The Singapore Land Authority (SLA) was formed in 2001, as a statutory board under the Singapore Ministry of Law. Serving as the national land registration authority, one of the responsibilities of SLA is the management and maintenance of the national land information system, LandNet. Today, there are 15 government agencies participating in LandNet to share and reference land data in their daily operations. Some of these daily operations include land use planning and infrastructure development. These agencies include the Ministry of Law, the Housing & Development Board (HDB), the Urban Redevelopment Authority (URA), the Land Transport Authority (LTA), the National Parks Board (NParks) and SLA. With LandNet, land data is now shared online in real-time. This facilitates efficient and quick decision-making and strategic planning.
Achieving and Enhancing E-government Integration: Lessons from the Land Data Hub Project of the Singapore Land Authority
“On that part, the basic directions are quite different. ChemXlog is very eager to solicit business, trying to put everybody on board the system. The freight forwarder’s basic attitude and direction are just like me. We don’t see immediate interest or savings. On the contrary, we incur more expenditure, more manpower and more work. So we are actually trying to bring each other down, they say: please come on board and we say: please give us more savings. Of course there will be some argument and some conflicts in terms of charges.” Director, Haulier
In early 2001, Simon, the logistics manager of PhotoChem, started to explore the idea of a web based collaborative logistics system. He wanted a system through which he could interact with PhotoChem’s logistics service providers online. Simon realized that it was inefficient to continue interacting with them the traditional way, i.e. through faxes and phones. After successfully convincing his management he started looking out for suitable vendors that could help him in his plan. He selected ChemXlog, an IT firm as the vendor. ChemXlog specialized in providing collaborative logistics systems for chemical companies. Ron, the account manager and Terence, the business development manager of ChemXlog were now to assist Simon in getting the service providers on board the system. Simon knew this was not going to be an easy task.
“The entire organization has played an important role in achieving this transformation. The staff believed in the vision we presented to them, and they were active participants in this process, making it their own, and helping the organization provide the kind of services that are available today. We are not just providing a knowledge-enriching environment to Singaporeans, our organization is a learning organization that constantly relooks at its services and improves itself constantly.” – CEO of NLB, Dr. Christopher Chia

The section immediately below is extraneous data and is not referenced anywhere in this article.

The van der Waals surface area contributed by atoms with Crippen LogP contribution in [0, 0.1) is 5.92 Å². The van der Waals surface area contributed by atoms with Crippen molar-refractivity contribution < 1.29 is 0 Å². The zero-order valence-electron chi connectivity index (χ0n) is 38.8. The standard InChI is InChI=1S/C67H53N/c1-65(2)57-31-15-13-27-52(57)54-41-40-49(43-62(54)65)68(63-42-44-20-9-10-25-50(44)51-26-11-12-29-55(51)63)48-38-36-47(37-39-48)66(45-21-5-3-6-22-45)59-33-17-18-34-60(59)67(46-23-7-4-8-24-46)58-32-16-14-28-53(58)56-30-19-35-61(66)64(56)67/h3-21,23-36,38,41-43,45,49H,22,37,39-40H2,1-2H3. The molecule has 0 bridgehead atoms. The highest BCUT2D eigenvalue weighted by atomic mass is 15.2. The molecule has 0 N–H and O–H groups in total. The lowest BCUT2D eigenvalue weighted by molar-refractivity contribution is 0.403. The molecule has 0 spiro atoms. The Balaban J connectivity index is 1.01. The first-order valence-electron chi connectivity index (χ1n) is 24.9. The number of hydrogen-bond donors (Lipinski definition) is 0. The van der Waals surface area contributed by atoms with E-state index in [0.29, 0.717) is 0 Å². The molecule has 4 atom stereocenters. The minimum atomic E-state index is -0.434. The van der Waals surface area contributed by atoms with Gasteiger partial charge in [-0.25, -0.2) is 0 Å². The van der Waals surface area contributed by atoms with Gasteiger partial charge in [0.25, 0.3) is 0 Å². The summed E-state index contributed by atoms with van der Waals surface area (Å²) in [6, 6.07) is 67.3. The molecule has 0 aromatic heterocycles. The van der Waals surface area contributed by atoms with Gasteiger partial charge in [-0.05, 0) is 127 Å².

Singapore identified its National Library as one of the organizations that can equip Singapore’s population in the quest to be a knowledge society. In 1992, a committee was established by the government to study the state of public libraries in Singapore and formulate a vision for its development in line with the needs of the nation. In particular, the committee focused on developing Singapore as an international information hub, in addition to providing library services to foster a knowledge society in Singapore and preserving Singapore’s literary heritage. The committee tabled its findings in 1994 in a report titled Library 2000.
Republic Polytechnic: Facilitating Feature-Function-Stakeholder Fit in Enterprise System Implementation
“Not only is technology central to our campus, administration and learning, it is a way of life at Republic Polytechnic… if we don’t do, it is going against the potential of technology. We have no choice. It’s just a question of when we do it.” – A RP Top Management Staff
The Singapore government saw the need to cater to a projected increase in the local population and offer greater variety in terms of education. Consequently, the Republic Polytechnic (RP) Act was passed by the Singapore Parliament on 8 July 2002 and RP was officially established on 1 August 2002. RP had one year to put together their infrastructure before they took in their first batch of students in July 2003. From the onset, two key pillars were formulated to guide RP. Firstly, RP went completely paperless, mobile and wireless. Staff and students owned laptops, and everything from daily lessons to exams were done electronically. Secondly, RP employed a problem-based learning educational pedagogy that was unique in Singapore, as a means of differentiating itself from other local tertiary institutions. This led to the implementation of an enterprise-wide learning management system called the Learning Environment Online system (LEO). LEO went on to become an integral part of education in RP.
“We are a relatively small hospital with a big vision. We aim to improve health and reduce illness via providing a patient-centered quality healthcare system that is accessible, seamless, comprehensive, appropriate and cost-effective to everyone” – Director of Projects in Operations (DPO), Dr. Wang
In the early 2000, after Alexandra Hospital (AH) had been taken over by the National Health Group (NHG) the hospital, it was tasked with the challenge of restructuring its processes and relocating its premises to a new site in the northern part of Singapore in 2009. The process restructure includes introducing new ways of working as well as redesigning healthcare services around the patient’s needs. Essentially, one could expect a paradigm shift in the delivery of healthcare as a result of transformation into a hassle-free hospital.